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Album Review: 4inObjects

Highly Skilled Balance Between the Melodic and Percussive

4inObjects is a true conversation between 5 very talented musicians who take you on a very pleasurable journey with their CD of the same name. Overall, the most striking facet of 4inObjects is the highly skilled degree to which each musician holds the balance between the melodic and the percussive. If you like inventiveness, uniqueness, authenticity, integrity, playfulness, and soulfulness, get this CD immediately. Then, go see any and all of these people live as soon as you possibly can! Details:

Bass: David Ambrosio is so enticing! His style is relaxed in spirit: tightly economic, yet generous and rich; so soothing, yet so invigorating. He leads from the back and stands out at just the right moments with true organic integrity. His rhythmic skill remains in absolute balance with his melodic explorations throughout. Ambrosio enfolds you and holds you there in a very subtle way.

Drums: Dan Weiss adds his usual vocal sensibility to playing the drum kit, forever spicing through with just the right light touch. Really, his technique is just so intimately and quietly staccato at times, and that takes an enormous amount of stick control and highly developed skill. At the same time, he is always relaxed and ever in the pocket in a very intriguing manner. Unlike many drummers, Mr. Weiss communicates with each player on an individualized basis. He encourages your ear to investigate myriad percussive-melodic realms with open-eyed consistency and wise charm.

Trombone:
Jacob Garchik takes the listener into a new level of sonic intrigue with his sound play and improv, but he never flops over into gimmicky tricks, which would be the easy way out. On the first track, his tone is so rich, I thought his initial sound was a man’s voice! Sometimes, after one of his more adventurous improv runs, it feels like he’s going to get himself stuck in a corner, but he always finds a way out – often by constructing an entirely new room that envelopes the rest of the players. He does this in a very sly way. Mr. Garchik is teaching me how to love this instrument and is, perhaps, the Harold of my purple crayon…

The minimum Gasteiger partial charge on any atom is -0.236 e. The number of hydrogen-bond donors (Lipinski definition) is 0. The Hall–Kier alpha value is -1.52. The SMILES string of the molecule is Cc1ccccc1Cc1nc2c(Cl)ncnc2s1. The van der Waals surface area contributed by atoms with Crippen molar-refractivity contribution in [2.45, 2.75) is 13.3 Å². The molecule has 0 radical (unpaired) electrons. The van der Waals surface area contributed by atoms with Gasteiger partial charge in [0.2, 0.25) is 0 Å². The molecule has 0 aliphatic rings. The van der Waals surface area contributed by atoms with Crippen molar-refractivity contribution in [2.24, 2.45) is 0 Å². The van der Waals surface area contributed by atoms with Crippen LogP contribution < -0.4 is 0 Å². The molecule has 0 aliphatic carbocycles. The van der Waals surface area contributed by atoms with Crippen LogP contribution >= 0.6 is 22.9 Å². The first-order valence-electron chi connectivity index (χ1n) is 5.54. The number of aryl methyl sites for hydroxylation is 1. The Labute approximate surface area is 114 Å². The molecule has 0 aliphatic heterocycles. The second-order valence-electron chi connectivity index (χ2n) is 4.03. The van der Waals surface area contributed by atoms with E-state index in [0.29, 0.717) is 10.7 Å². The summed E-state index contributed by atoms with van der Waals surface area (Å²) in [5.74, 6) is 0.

Vocals:
Yoon Sun Choi’s voice is like no other in any way, ever. As previous reviewers have noted, she is completely unique in her interpretation, tone and phrasing. Her command is intensely textured and generously offered. Her scatting and vocal sound-play go well beyond the staccato-exercise-type abstract feel I usually perceive from vocalists. She, like her cohorts, is at once melodic and percussive, so open with her improvisation and so skilled in her technique. Effortless is the way she seems, and this allows the listener to be pulled along actively. Yoon Sun Choi is not singing to us, but draws us in as if breathing us back to life.

Keys:
Last but not least. Forever inventive, Jacob Sacks illustrates a high degree of artistic integrity as an in-the-moment improviser who is in constant, authentic communication with his band-mates. Mr. Sacks is like your favorite cousin, popping up and chiming in with well-timed and superlative poetic voicings, weaving and re-weaving himself within a rich and textured family gathering. Steeped in such playful and soulfilled musical metaphor, your mind and heart will never be the same after listening to Jacob Sacks. Additional Warning: Mr. Sacks has the habit of interrupting any auditory spacing-out that may occur while listening to this or any other recording where he is found as co-creator. He does this with a sure-footed authority rooted in joy and speaks to you in a very powerful, non-aggressive manner. I guess you might say that as an added bonus, he is a jazz musician of choice for anyone looking to develop a more sharpened auditory concentration. Jacob Sacks is certainly THE musician of choice for any poets in the audience.

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Monique Avakian